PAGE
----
China Revises Anti-Money Laundering Regulations, Includes Crypto
China plans to include cryptocurrency transactions into AML regulations, which is anticipated to be officially enacted by 2025.
China plans to modify its Anti-Money Laundering (AML) regulations, including cryptocurrency transactions. The revised draft of the AML regulations has been incorporated into the State Council’s legislative agenda for 2023 and is anticipated to be officially enacted by 2025, marking the first significant revision to China’s AML regulations since 2007.
The decision aligns with the increasing demand from policymakers within the country for enhanced oversight of the emerging cryptocurrency sector. Notable scholars and financial experts engaged in the discussions on the updated AML regulations said that the AML law is broad, posing challenges for the draft to be comprehensive.
As highlighted by Wang Xin, a professor at Peking University Law School actively involved in the discussions, there is a pressing requirement to address cryptocurrency-related money laundering issues at a legal level.
The use of cryptocurrency and digital assets in money laundering has increasingly become a mainstream trend while existing Chinese laws do not provide a distinct definition of digital assets.
Despite the revised draft incorporating measures to prevent money laundering involving digital assets, there is a lack of operational guidance for subsequent actions such as seizure, freezing, deduction, and confiscation of assets in cases of money laundering crimes, resulting in a “disconnect.” However, there is still room for enhancement in addressing money laundering linked to digital assets, according to Wang Xin.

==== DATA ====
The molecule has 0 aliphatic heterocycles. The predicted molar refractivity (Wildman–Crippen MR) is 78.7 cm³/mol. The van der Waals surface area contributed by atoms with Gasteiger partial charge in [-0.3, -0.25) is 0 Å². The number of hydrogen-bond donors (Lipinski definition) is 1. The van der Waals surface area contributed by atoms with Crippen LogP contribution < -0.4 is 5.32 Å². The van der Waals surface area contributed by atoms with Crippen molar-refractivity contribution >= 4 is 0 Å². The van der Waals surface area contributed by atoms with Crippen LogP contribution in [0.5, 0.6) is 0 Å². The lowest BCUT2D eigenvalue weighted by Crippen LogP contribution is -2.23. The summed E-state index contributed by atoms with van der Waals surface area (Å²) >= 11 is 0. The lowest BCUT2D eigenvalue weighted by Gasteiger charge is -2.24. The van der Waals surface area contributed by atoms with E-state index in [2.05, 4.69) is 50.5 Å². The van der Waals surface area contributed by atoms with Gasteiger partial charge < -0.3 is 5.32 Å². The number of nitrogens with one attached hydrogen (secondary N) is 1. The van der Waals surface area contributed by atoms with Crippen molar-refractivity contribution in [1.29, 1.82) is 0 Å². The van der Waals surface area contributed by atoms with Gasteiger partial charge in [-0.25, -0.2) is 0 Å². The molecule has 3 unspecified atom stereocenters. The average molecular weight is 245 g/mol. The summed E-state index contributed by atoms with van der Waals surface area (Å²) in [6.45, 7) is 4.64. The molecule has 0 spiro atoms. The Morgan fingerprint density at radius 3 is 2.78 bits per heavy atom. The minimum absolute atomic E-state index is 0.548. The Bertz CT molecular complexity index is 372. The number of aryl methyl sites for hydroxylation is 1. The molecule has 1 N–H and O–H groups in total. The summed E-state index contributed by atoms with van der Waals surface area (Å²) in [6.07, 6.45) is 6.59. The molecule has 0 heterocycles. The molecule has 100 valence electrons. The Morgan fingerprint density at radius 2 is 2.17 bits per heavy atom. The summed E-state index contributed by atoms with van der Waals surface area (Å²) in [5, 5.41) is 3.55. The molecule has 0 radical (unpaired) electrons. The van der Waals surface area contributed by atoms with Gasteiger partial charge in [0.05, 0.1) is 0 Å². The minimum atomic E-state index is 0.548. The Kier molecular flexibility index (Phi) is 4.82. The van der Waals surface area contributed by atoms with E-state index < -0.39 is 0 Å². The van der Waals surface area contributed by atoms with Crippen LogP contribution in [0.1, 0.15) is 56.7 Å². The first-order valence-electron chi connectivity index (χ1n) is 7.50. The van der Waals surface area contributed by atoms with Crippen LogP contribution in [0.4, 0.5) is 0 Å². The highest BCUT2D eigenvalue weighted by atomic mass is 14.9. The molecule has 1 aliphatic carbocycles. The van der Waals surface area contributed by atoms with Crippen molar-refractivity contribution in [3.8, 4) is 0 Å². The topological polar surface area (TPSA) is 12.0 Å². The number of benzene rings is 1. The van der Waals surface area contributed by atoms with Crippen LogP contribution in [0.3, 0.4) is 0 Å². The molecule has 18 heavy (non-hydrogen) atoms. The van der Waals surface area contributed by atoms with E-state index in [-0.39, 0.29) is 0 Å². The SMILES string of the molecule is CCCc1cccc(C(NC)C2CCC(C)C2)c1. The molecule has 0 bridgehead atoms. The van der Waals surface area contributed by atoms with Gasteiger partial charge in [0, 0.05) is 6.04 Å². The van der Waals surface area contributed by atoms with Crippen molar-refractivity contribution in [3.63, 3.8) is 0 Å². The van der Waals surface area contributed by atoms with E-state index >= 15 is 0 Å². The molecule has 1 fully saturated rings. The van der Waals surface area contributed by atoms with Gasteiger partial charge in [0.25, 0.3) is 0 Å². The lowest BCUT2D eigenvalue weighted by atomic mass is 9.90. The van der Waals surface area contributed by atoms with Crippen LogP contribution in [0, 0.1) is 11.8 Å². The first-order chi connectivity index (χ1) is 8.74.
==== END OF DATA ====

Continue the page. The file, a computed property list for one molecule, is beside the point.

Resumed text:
In 2021, China implemented a comprehensive restriction on cryptocurrency use, prohibiting offshore exchanges from providing services and banning all types of cryptocurrency mining.
Despite these measures, technological advancements and the decentralized nature of cryptocurrencies have enabled mainland users to find alternative means to access the cryptocurrency market, giving rise to potential money laundering risks. The updated regulations are designed to introduce more rigorous guidelines to address and mitigate these activities.
China’s Regulatory Stance for Crypto
Last year, Asia’s cryptocurrency regulatory framework witnessed substantial transformations. Hong Kong has taken a proactive stance, positioning itself as a center for cryptocurrency and Web3 innovation. The city initiated a cryptocurrency licensing system for virtual asset trading platforms, enhanced guidelines on virtual asset-related activities for intermediaries, announced intentions to regulate digital asset tokenization endeavours and started to accept applications for spot cryptocurrency exchange-traded funds (ETFs).
However, mainland China maintained a stringent stance. Chinese leadership continues to prioritize the development of blockchain technology infrastructure while distancing itself from cryptocurrency speculation, committed to combating cryptocurrency-related crimes.
According to Justin Sun, a prominent figure in the cryptocurrency space, the establishment of Hong Kong as an “experiment” can influence Beijing to reconsider its longstanding restrictions on the sector. However, achieving this goal may not be easy.
Recently, the People’s Bank of China (PBoC) published a financial stability report, dedicating a section to cryptocurrencies and decentralized finance (DeFi), expressing regulatory concerns and emphasizing the necessity of its global collaborative regulation. The central bank advocated for the application of the “same business, same risks, same supervision” approach to prevent regulatory arbitrage in the sector.
China’s evolving regulatory landscape, exemplified by recent amendments to AML regulations, highlights the country’s proactive approach to addressing challenges related to cryptocurrencies, with a particular emphasis on comprehensive oversight and regulation.
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